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Demographic and Psychosocial Contributions to the Expression of Schizotypal Personality Traits.

Demographic and Psychosocial Contributions to the Expression of Schizotypal Personality Traits.

Date: December 2010
Creator: Hernandez, Nikki
Description: Previous research suggests there are a number of variables that are associated with the expression of schizotypal personality disorder (SPD) symptoms. Such variables include childhood trauma, depression and anxiety, substance use, normal-range personality traits, ethnicity, and gender. However, research to date has not examined all of these variables in a single study to determine how they may be interrelated or differentially related to SPD symptom domains. Of particular interest is the association of these variables as explained by the diathesis-stress model. This study utilized a convenience sample of 298 undergraduate students to examine a continuous range of scores for symptoms of SPD and how the interrelation of biological factors such as gender and ethnicity and psychosocial factors and stressors such as childhood trauma and personality traits, specifically neuroticism and extroversion, influence the expression of SPD symptoms. It was predicted that anxiety, depression, stress, and childhood trauma would positively correlate to SPD symptoms. It was also hypothesized that neuroticism and substance use would positively correlate to schizotypal traits and extroversion would be negatively correlated to schizotypal traits as measured by the Schizotypal Personality Questionnaire-Brief. It was further hypothesized that psychosocial stressors would be moderated by the aforementioned biological factors.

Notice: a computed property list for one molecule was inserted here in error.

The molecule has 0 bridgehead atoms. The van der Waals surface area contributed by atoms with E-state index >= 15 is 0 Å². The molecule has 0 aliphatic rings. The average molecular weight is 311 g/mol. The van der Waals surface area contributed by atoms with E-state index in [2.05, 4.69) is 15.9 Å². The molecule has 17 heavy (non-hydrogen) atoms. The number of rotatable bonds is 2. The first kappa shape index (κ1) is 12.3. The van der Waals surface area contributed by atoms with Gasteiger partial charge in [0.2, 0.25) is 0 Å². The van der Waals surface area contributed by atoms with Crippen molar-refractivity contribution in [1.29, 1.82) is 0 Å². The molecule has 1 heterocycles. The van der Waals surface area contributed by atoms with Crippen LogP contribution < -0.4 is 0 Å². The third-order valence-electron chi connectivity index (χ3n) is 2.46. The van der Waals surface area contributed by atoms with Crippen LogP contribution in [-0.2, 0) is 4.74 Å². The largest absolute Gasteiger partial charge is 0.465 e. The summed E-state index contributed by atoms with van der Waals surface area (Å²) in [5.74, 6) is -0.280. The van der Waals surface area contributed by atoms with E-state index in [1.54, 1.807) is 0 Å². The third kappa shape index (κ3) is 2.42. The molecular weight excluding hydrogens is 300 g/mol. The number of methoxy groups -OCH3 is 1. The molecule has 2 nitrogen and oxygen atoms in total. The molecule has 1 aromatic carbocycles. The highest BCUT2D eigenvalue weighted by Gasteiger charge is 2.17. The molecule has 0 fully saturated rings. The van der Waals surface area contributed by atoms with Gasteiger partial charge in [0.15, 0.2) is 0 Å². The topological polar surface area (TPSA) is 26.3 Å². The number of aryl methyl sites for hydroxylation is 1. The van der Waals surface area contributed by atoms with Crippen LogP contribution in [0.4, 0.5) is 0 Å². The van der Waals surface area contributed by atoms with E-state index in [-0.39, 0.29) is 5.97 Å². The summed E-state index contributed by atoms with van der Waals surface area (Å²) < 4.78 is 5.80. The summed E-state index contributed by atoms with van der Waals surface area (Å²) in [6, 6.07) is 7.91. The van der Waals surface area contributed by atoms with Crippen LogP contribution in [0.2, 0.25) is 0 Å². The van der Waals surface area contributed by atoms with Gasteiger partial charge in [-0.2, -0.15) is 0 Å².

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No place to call home: Cultural homelessness, self-esteem and cross-cultural identities.

No place to call home: Cultural homelessness, self-esteem and cross-cultural identities.

Date: May 2009
Creator: Hoersting, Raquel Carvalho
Description: The study examined relations between a cross-cultural geographically mobile childhood and adult cultural identity, attachment to cross-cultural identities (CCIs) and self-esteem. CCIs are loosely defined identities (e.g., third culture kids [TCKs], military brats, missionary kids) that describe some individuals' childhood cross-cultural experience. The 475 participants spent at least two years before age 18 in a culture different from their parents' and completed an online survey including childhood cross-cultural experiences, Cultural Homelessness Criteria, Rosenberg Self-esteem Scale, and Self Label Identity Measure (SLIM) that captured strength of affirmation, belonging and commitment to any CCI. Cultural homelessness (CH) was related to lower self-esteem; higher SLIM scores was related to higher self-esteem and lower CH. TCKs reported lower self-esteem than non-TCKs and older participants experienced less CH and higher self-esteem. SLIM scores buffered the CH-self-esteem relationship, whereas a TCK CCI and having more cross-culturally experienced social networks did not.